All our information to date about what happens in the deepest half of the ocean is based on ship observations. This will be the first time these deep Argo floats have been deployed in the waters near Antarctica, and that’s important because it’s that part of the deep ocean that’s changing most rapidly. That’s what the ship-based observations tell us, but the information we have so far is pretty piecemeal.

These floats can bob up and down underneath the ice. They can’t talk to us through the ice, but once the ice melts back in summer they can surface and tell us what they measured during the previous winter.

It’s a time-saver, but it’s even more important than that because the oceans and other parts of Earth’s system change all the time, whether it’s the seasons, El Niño cycles or climate change. If you’re only measuring something every five years or so, it can be tough to unravel short-term variability from longer-term trends.

Oceans Deeply: What do you expect to find once you send these instruments down into the deep?

Rintoul: The work we’ve done already shows that the Southern Ocean is warming, it’s freshening, it’s becoming more acidic and has more carbon dioxide stored in it than it used to. I expect those trends will probably continue. The real question is: by how much? How rapidly is this region changing?

Part of why we’re focused on the deep ocean is that it’s not really in contact with the atmosphere. If the bottom layer warms, we wouldn’t know about it on land. But the ocean currents that carry that dense water down into the deepest part of the ocean are the main way that oxygen reaches the deep ocean.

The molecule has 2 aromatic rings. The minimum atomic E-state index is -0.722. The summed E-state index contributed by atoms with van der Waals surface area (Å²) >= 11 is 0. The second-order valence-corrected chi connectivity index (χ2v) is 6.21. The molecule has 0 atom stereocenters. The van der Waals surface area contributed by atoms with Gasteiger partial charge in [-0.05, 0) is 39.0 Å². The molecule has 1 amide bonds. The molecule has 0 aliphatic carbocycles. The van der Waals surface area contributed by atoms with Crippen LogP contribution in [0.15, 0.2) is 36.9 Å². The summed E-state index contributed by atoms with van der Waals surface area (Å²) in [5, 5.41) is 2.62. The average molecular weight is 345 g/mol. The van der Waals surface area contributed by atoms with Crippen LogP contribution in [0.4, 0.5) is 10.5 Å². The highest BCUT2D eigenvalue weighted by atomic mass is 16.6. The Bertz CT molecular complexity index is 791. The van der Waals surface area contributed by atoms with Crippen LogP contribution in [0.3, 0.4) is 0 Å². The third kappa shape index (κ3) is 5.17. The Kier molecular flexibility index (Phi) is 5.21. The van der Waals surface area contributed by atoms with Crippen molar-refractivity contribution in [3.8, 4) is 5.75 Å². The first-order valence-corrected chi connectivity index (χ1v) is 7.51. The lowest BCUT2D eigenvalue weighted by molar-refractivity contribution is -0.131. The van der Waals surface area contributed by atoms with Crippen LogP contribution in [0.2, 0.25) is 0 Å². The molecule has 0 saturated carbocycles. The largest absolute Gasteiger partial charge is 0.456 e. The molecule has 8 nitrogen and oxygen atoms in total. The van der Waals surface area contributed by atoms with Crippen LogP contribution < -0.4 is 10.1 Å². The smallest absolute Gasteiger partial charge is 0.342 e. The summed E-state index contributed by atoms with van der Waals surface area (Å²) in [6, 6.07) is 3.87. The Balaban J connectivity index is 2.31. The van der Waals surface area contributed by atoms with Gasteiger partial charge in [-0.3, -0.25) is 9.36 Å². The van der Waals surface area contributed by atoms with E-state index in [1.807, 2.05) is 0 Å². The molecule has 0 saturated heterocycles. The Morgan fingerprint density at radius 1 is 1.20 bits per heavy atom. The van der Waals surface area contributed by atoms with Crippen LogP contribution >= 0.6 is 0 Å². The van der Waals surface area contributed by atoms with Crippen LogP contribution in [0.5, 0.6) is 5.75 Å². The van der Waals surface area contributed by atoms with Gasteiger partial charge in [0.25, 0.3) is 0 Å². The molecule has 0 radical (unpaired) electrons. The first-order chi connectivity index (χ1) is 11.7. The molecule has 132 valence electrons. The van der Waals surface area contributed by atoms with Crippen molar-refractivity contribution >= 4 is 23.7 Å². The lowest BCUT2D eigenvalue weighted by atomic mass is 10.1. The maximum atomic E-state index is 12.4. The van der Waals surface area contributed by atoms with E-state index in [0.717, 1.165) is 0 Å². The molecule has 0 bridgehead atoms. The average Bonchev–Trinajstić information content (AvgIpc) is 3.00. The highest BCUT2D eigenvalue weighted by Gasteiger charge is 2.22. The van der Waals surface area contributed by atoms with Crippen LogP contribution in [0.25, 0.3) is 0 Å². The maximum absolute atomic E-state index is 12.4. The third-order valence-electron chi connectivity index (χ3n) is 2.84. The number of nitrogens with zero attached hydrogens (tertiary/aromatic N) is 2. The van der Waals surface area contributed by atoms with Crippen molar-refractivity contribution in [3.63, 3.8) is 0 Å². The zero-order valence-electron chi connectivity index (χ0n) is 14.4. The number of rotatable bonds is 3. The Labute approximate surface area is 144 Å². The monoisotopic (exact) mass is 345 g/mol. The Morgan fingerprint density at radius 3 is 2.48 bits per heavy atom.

Changes in that current system would make a big difference to deep marine life, but it also does carry carbon and heat into the ocean as well. By detecting changes in temperature and salinity, it tells us what’s happening to that circulation system. That’s the real reason that we’re focused on the deep ocean.

Oceans Deeply: Is there anything else that you want to say?

Rintoul: We’re going to East Antarctica. People talk about the western half of Antarctica and the eastern half of Antarctica, and there’s been a lot of attention paid to the possibility that Antarctica may lose ice and that may cause sea-level rise.

We know that [part of] West Antarctica is changing rapidly now. The amount of ice that’s being lost has accelerated, at least over the last couple of decades. But we thought that East Antarctica was pretty stable, because we thought it was far removed from warm air currents and warm ocean currents. That was reassuring because of the 58 meters of sea-level rise [that could be caused by] Antarctica [melting], 53 of them are in East Antarctica. West Antarctica has five. Five is still a lot, but it’s better than 53 or 58.

Some work we did a couple of years ago went to an area called the Totten Glacier. Some satellite data had shown that it was thinning, and that the grounding line – the place where the ice starts to float as it reaches the sea – was retreating. That was kind of a surprise. That’s what we see in West Antarctica, but it wasn’t supposed to happen in East Antarctica.

That’s a bit of a warning sign that we can’t take East Antarctica for granted, and it may also respond to changes in this ocean. Our measurements are also aimed at sorting out just how vulnerable Antarctica is to changes in the ocean, and what the implications might be for future sea level.

Suggest your story or issue.


Share Your Story.

Have a story idea? Interested in adding your voice to our growing community?

Learn more